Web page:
In this scenario, the “singers” (presumably in a biblical vision or prophecy) are looking forward to a time when God’s reign has started and casting their perspective back to the beginning of that reign from the future. This moment of beginning to reign is marked by God showing His power over all opposing forces.
At first glance, ἐβασίλευσας seems straightforward—it marks the beginning of a reign. But, like the opening act of a play, it sets the stage for a story that’s about to unfold in its full splendor. This isn’t just any commencement; it’s the ingress of God’s kingdom—a momentous event that the biblical narrative points toward with eager expectation.
Time Traveling in Text: Proleptic Aorist
But the narrative doesn’t just stay in the moment. Instead, it takes a leap forward, employing what we call a “proleptic aorist.” This is where the story gets thrilling, as the narrative voice jumps ahead in time, looking back at the start of the reign from a future standpoint. It’s as though the biblical authors are employing a flash-forward technique, allowing us to witness the dawn of God’s rule as a ‘done deal,’ even before history catches up.
A Kingdom Established, Not Just Expected
There’s a scholarly debate about when this reigning starts. Some suggest it’s symbolic of the church’s age after the year 70 C.E., linking it to the events leading up to the destruction of Jerusalem. However, this interpretation is said to be too allegorical, meaning it takes the text and applies a symbolic meaning that the original writer may not have intended. In other words, this view stretches the text to fit an idea, which is a bit like trying to fit a square peg into a round hole—it doesn’t naturally fit without forcing it.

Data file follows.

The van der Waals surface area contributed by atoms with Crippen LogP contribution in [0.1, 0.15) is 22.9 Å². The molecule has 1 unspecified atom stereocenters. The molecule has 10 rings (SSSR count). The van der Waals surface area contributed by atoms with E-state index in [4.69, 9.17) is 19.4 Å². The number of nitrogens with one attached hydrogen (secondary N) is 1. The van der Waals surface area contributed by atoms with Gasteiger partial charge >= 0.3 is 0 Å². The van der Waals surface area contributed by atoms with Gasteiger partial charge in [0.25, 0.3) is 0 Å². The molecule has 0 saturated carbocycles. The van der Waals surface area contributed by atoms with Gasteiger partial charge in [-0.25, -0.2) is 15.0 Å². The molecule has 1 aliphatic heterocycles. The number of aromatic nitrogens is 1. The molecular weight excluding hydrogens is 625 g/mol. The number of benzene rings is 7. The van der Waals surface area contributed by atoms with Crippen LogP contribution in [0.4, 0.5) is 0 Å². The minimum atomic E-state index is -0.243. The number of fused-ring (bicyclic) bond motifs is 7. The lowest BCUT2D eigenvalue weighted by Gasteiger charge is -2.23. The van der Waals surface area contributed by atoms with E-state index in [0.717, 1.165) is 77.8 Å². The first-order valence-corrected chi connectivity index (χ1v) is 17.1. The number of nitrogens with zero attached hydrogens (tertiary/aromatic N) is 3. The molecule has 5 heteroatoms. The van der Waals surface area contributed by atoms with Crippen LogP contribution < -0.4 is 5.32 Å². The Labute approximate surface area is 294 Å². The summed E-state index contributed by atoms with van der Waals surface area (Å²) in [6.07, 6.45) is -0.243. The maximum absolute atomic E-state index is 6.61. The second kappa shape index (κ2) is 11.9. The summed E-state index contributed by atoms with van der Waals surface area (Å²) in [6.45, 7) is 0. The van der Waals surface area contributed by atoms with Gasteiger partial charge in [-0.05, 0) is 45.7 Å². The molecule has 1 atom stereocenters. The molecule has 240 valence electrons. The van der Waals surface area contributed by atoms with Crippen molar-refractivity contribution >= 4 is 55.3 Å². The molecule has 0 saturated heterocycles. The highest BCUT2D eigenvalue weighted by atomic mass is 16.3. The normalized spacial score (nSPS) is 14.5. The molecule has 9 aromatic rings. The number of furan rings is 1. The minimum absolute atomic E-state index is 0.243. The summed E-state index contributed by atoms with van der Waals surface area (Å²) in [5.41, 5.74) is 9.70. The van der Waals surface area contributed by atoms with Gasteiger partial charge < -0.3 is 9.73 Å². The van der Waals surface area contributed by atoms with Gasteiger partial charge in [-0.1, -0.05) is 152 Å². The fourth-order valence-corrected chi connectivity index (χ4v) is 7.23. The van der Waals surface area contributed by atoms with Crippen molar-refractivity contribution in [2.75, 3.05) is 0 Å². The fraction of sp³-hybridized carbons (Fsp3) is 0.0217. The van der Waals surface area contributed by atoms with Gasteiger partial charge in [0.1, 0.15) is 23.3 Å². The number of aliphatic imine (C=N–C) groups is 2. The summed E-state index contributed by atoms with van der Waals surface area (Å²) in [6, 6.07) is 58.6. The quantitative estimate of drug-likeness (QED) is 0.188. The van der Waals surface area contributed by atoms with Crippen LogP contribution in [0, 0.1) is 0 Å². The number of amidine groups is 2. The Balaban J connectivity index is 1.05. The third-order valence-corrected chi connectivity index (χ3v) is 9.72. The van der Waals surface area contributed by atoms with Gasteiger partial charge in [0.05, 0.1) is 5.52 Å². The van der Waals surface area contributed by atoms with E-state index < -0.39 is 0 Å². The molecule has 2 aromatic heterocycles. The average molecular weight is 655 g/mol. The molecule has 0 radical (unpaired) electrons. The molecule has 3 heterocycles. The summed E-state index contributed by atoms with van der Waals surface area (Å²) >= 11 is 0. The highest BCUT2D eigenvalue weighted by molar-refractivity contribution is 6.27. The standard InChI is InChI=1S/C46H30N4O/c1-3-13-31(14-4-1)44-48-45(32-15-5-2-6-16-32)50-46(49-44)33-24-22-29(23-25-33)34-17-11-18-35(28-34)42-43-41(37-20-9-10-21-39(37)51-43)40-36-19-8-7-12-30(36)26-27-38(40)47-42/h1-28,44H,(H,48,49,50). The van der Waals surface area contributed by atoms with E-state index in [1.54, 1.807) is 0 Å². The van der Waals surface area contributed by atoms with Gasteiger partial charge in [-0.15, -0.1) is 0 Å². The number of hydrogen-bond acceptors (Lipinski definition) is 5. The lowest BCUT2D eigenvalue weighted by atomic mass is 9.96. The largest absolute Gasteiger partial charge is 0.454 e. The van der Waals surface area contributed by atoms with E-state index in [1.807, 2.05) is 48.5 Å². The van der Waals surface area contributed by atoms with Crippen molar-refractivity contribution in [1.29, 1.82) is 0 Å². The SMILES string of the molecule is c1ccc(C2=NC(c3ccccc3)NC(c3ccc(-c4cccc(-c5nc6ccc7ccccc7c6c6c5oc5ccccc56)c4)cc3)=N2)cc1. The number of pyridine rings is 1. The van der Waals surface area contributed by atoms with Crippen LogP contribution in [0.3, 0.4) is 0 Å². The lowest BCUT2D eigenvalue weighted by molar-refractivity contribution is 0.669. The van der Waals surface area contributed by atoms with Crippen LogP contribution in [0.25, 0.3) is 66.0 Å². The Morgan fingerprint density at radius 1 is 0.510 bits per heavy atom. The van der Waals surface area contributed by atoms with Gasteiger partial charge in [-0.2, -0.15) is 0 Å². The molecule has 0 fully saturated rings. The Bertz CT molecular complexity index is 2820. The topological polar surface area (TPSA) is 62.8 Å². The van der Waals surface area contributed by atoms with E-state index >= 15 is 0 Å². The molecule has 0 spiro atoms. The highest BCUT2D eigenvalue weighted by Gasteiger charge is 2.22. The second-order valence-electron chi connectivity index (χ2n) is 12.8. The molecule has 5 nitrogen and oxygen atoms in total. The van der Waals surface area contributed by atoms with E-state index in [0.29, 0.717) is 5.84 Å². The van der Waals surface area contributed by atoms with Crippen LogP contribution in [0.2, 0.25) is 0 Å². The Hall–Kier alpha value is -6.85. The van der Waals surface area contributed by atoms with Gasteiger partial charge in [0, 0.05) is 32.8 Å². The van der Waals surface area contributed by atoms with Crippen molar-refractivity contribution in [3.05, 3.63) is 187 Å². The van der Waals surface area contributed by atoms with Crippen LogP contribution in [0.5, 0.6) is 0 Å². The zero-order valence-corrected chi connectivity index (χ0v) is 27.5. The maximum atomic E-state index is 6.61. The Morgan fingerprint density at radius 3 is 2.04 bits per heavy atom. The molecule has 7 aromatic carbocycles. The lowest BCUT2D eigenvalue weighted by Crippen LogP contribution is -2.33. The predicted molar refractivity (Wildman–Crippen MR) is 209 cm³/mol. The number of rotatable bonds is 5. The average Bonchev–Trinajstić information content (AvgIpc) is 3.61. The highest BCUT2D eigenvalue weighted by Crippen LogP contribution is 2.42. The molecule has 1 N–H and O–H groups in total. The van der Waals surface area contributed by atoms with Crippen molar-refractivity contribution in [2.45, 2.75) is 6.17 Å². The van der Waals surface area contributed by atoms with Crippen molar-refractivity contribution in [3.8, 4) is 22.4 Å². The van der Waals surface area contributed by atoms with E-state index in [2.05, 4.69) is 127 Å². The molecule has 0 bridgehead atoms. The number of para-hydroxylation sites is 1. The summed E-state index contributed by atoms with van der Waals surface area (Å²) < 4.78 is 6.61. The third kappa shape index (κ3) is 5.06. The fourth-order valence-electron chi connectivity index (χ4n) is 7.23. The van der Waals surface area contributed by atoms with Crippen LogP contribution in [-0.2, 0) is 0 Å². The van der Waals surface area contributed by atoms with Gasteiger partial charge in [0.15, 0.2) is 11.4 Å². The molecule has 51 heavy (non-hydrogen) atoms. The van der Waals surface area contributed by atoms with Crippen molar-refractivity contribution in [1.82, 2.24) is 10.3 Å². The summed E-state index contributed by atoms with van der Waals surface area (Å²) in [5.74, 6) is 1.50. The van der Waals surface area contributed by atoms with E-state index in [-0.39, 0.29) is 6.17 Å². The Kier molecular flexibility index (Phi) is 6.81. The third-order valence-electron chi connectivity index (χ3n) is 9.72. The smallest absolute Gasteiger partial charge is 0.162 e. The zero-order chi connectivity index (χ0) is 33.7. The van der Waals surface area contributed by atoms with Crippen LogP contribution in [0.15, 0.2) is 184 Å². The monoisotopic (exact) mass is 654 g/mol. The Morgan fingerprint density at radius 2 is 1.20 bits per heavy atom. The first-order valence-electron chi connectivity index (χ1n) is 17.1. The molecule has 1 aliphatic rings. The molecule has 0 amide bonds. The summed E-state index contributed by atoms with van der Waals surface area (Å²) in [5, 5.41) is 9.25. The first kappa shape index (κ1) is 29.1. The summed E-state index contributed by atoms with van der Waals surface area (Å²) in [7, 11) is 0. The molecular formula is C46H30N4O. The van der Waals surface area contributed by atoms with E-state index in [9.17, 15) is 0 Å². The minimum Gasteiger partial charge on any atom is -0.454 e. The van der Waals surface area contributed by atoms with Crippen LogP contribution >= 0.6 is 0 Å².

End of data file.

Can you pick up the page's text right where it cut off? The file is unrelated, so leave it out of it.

Scholars like Ladd, Kiddle, Thomas, and Beasley-Murray argue against this allegorical reading, insisting that the text should be understood more straightforwardly. They suggest that it’s not about the church age but about a literal, future establishment of God’s reign, one that visibly overthrows all opposition, not just a symbolic or spiritual victory tied to a historical event like the fall of Jerusalem.